Bored with boards at public meetings

23 02 2011

My greatest pet peeve about public meetings is an open house where someone attends but doesn’t speak to anyone. To me, this is a complete failure of public outreach and defeats the purpose of holding a meeting. What is the point of holding a meeting if you don’t take advantage of face-to-face discussion?

To avoid the silent attendee syndrome, I have shifted my public meeting philosophy to be less about boards and polished presentation and more about equipping staff to answer questions and engage people in conversation. I organized a public meeting this week with meeting materials comprised of five boards and two maps for an anticipated crowd of 100 people. These maps and graphics were tools for staff to refer to as speaking points or to help explain what is happening in the area.

I have planned public meetings in the past with umpteen boards with review after review and edit upon edit to get it just right. It is not fun to plan and I think it is not fun to attend a meeting where you take time to be in-person only to learn about a project from a series of display boards.

Here are my suggestions for effective presentation boards at public meetings:

–          Focus on visuals and graphics rather than text. Utilize boards to support sharing a message through conversation rather than relying on the board to tell the message.

–          Utilize the same images and messages in different formats. Content of handouts for take-home should match what is on display boards or in a PowerPoint presentation.

–           Print duplicate boards or maps if you anticipate a large crowd. Again, these are visual aids for staff. I like to plan meetings so that project representatives speak with small groups of people and answer their questions. Having duplicate boards allows several conversations to occur concurrently.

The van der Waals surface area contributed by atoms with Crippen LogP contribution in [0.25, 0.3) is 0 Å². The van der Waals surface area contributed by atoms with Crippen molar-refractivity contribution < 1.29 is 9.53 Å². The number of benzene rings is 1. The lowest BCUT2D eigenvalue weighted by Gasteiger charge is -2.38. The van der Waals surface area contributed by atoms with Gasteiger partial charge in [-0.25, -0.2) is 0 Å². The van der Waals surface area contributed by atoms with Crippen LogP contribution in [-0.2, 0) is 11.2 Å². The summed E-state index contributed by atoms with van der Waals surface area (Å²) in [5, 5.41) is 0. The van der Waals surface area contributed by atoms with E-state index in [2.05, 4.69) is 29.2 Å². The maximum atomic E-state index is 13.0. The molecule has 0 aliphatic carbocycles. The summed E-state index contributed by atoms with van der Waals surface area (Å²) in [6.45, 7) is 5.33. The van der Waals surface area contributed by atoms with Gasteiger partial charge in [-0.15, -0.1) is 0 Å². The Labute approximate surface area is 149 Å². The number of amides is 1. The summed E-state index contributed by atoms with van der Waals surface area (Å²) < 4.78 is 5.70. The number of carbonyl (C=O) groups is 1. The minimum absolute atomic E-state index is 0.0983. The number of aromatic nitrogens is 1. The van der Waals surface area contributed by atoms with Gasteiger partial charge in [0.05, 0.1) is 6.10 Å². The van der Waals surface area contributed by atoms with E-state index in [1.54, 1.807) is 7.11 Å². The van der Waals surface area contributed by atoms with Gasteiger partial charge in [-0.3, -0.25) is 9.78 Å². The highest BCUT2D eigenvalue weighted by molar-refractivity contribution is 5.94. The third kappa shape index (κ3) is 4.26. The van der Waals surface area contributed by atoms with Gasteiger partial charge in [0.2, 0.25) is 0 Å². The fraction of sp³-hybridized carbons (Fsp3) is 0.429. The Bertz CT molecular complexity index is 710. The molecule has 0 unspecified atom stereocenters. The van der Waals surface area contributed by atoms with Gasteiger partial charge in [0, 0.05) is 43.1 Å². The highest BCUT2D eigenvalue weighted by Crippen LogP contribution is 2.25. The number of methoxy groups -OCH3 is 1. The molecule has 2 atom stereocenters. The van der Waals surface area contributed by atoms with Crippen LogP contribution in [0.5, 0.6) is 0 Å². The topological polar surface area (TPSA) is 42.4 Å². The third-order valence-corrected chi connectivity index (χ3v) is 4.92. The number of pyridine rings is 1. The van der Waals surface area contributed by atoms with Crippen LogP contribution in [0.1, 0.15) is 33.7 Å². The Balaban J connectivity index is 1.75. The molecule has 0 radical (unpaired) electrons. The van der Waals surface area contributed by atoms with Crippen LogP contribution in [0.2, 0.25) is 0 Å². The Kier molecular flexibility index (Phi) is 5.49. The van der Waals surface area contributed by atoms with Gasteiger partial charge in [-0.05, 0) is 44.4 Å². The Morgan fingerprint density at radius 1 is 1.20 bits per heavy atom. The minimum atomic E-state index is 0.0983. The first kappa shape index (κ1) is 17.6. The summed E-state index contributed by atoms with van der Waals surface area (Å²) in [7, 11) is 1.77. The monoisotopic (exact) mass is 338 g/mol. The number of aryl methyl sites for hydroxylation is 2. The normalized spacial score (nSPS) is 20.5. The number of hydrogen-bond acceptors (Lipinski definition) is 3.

–          Prepare public meeting staff. Hold a pre-meeting to talk through information and anticipated questions. Let them know what visuals will be available to support their conversations.

Public meetings are about meeting people, introducing yourself and your project and hearing the questions and concerns of people who are affected by a project or decision. Interpersonal communication is still the most effective method to deliver difficult or complex information. So speak up!





My story of two recent meetings

22 07 2010

I have planned and facilitated two neighborhood meetings with emotionally-sensitive topics in the past month. The first was a meeting with property owners entering the property acquisition process. The second was a meeting with adjacent property owners who are not being acquired now, but may be in the future. We intentionally set up two separate meetings because each group has different needs and issues; to try and tackle both at once was not going to be productive for either.

In coordination with the project team, I spent a lot of time discussing the pros and cons of various formats. We spoke at length about what would make the best use of everyone’s time and how to make the meeting valuable to the people who attended. We focused on format and process before finalizing messaging and materials; proof that the media is the message; or in this case, the format is central to how we convey the message and how it is received.

We decided to use a table discussion format that allowed sharing information face-to-face with a small group and letting attendees’ questions drive the discussion.  This helped diffuse some of the emotion and allowed the group at the table to hear the answers to each other’s questions (especially since many people had the same questions). We provided handouts and maps at each table to support the discussion, but the strategy really depended on the table facilitators to answer questions openly, honestly and to the best of their knowledge.